In a recent case, it was decided that a post-trial settlement agreement superseded a jury verdict finding a manufacturer of televisions and television panels guilty of antitrust violations. Specifically, on October 15, 2012, a California judge vacated a jury’s $87 million verdict against Toshiba Corp. to make way for a $30 million class action settlement over allegations of price-fixing with LCD televisions. Toshiba was the only defendant to go to trial, with all other defendants settling prior to trial.

At issue was Toshiba’s thin-film transistor liquid crystal display (TFT-LCD) technology that the company had sold in two forms, including as stand-alone units that were incorporated into other products (including notebook computers, computer monitors and televisions), as well as in the form of complete products such as televisions and computer monitors. Based on Toshiba’s share of the market, consumers filed a complaint alleging that the company violated the Sherman Act by conspiring with other manufacturers to raise and fix prices of their products. The jury agreed with the class plaintiffs.

After an initial jury decision found Toshiba guilty of knowingly participating in a conspiracy to fix TFT-LCD panel prices and awarded class plaintiffs $87 million in damages that could have been trebled to $261 million, Toshiba filed a motion to offset the award with the $433 million that the class plaintiffs had already received from other defendants who had previously settled.  Apparently concerned that the judge would agree with Toshiba and the electronics company would not have to pay any damages, the class plaintiffs agreed to enter mediation, which ended with the settlement agreement between the class plaintiffs and Toshiba.

Dell Inc., who had opted out of the class action suit and filed a separate action against Toshiba, attempted to intervene and asked the court to preserve the jury’s verdict. Dell wanted to use the guilty jury decision in its own case to prevent Toshiba from arguing that it did not knowingly participate in the price-fixing scheme in Dell’s action. In support of its position, Dell argued that both the Supreme Court and Ninth Circuit required “extraordinary circumstances” before a court could ignore a jury verdict and enforce a settlement. However, U.S. District Court for the Northern District of California Judge Susan Illston disagreed with Dell, saying that the settlement simply must be reasonable after considering the hardships on both parties and public interests at stake.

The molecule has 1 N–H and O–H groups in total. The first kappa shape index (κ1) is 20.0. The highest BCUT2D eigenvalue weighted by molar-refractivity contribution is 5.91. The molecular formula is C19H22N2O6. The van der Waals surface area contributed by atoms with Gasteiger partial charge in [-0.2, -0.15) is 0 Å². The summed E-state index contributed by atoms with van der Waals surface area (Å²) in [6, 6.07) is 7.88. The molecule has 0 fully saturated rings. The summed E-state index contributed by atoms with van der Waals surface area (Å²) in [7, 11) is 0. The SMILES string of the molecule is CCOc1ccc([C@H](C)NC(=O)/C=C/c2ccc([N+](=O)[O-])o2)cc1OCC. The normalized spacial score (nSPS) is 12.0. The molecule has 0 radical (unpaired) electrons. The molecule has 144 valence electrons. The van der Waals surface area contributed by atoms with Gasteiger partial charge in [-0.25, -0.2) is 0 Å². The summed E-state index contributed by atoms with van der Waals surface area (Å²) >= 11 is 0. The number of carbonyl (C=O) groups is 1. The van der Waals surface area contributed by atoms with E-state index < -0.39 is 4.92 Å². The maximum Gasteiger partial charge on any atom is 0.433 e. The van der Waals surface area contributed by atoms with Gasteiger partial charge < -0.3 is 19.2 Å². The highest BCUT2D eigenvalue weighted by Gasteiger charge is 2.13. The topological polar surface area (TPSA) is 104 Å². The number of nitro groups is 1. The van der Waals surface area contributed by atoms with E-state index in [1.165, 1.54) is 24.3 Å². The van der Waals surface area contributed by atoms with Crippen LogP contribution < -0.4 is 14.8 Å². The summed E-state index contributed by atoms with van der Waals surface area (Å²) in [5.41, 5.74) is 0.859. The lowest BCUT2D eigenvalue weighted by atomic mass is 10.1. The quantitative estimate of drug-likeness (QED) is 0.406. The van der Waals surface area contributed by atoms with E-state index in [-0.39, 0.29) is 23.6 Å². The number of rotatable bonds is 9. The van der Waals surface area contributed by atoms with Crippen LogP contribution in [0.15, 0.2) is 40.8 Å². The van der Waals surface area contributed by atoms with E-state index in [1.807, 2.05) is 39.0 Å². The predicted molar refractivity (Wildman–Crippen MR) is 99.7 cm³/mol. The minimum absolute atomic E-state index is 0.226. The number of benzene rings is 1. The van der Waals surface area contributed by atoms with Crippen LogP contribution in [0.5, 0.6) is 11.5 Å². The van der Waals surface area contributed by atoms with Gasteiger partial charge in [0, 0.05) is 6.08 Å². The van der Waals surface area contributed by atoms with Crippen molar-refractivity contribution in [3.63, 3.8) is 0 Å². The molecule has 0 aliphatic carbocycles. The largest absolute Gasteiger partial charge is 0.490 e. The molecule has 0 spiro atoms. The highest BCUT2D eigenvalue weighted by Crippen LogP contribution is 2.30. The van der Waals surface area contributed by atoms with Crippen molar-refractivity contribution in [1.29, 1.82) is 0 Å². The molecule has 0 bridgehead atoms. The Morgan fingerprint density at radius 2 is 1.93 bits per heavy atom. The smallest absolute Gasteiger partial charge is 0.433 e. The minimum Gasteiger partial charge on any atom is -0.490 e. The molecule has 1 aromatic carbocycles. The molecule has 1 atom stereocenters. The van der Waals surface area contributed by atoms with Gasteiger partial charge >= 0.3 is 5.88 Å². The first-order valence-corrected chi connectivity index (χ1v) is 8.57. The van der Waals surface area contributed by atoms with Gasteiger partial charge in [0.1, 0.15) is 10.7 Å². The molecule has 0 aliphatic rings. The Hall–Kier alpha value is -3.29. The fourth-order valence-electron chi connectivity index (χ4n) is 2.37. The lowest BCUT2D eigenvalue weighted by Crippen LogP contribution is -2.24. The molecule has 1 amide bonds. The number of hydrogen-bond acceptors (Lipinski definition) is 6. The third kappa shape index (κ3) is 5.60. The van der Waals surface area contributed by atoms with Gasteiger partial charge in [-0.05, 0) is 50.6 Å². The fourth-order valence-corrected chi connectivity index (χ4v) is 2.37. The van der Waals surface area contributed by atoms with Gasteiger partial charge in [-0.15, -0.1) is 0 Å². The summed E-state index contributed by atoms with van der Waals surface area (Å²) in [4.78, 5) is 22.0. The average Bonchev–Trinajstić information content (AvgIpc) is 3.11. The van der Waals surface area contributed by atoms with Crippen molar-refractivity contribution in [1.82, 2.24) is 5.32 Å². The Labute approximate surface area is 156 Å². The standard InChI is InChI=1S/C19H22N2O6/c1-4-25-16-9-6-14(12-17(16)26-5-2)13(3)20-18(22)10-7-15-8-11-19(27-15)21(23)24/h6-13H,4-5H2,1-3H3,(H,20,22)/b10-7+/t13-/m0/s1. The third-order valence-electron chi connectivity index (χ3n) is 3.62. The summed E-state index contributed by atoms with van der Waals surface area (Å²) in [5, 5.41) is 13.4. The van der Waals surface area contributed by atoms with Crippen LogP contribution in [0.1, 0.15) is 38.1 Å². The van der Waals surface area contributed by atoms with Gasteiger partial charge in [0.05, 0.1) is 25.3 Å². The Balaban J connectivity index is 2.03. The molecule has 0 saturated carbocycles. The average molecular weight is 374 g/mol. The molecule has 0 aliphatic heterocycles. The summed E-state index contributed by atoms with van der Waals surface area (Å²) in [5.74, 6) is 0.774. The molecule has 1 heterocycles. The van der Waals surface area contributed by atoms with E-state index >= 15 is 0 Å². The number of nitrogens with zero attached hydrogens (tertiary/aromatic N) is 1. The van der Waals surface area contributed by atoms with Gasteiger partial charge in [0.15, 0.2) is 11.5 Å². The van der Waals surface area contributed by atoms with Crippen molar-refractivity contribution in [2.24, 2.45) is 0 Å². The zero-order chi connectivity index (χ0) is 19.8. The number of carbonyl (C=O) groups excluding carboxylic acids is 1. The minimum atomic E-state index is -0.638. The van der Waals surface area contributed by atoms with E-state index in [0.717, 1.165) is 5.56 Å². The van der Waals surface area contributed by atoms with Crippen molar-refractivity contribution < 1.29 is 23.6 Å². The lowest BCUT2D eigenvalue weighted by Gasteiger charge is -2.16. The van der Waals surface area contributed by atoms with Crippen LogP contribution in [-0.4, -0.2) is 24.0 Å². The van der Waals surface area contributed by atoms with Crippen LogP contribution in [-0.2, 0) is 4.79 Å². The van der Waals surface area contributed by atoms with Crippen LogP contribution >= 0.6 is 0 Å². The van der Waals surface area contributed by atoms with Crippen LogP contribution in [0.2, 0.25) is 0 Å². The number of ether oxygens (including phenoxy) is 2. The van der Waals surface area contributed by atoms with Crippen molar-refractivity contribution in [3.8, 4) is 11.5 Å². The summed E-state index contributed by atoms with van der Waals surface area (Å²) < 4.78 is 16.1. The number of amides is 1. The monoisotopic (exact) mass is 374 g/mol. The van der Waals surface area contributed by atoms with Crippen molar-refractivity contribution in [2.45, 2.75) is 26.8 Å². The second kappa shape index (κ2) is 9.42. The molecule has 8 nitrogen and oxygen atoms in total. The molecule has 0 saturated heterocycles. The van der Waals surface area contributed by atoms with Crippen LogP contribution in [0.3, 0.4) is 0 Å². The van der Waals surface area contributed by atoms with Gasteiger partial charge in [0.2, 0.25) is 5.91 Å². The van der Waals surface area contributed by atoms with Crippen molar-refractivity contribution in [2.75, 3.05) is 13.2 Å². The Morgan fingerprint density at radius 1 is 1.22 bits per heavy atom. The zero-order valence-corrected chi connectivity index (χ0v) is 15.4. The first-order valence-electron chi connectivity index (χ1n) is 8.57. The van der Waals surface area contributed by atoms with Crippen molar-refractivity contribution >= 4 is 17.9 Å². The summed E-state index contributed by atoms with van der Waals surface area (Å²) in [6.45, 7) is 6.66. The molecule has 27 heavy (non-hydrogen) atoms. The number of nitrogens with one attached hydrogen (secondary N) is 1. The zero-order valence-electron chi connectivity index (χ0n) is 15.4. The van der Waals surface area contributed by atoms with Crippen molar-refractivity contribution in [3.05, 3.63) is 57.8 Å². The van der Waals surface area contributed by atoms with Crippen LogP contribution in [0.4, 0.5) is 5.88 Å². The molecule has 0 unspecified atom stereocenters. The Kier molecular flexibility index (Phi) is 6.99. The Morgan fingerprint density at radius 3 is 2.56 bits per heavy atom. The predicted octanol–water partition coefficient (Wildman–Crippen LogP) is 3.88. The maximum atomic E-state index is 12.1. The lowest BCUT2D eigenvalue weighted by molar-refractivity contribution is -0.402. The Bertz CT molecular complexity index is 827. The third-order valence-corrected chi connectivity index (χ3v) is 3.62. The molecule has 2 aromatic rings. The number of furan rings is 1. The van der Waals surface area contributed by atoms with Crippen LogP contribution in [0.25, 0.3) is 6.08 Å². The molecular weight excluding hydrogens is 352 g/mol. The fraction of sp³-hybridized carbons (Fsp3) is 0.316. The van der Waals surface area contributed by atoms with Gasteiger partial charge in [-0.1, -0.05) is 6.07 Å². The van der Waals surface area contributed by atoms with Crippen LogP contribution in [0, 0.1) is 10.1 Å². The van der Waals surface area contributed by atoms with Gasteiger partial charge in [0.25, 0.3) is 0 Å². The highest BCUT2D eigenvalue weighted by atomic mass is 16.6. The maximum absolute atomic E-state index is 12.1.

Although Judge Illston indicated that she “does not lightly set aside a jury verdict,” the Judge vacated the verdict because of the amount of money the class plaintiffs had received in settlements with other defendants and the protracted and expensive litigation that would result from ignoring the settlement. The Judge also noted that vacating the verdict would not diminish any precedent, as the verdict was a jury verdict and not a court decision and therefore did not result in binding precedent. Judge Illston will conduct a fairness hearing in mid-December to make her final determination regarding the settlement.

Companies who manufacture electronics, especially televisions and television panels, should be aware of this case. Assuming that the settlement is finally approved, Toshiba will limit its damages significantly, paying only the $30 million settlement amount instead of treble damages that could have exceeded $260 million, while also avoiding Dell using the jury’s guilty verdict against Toshiba in its separate action.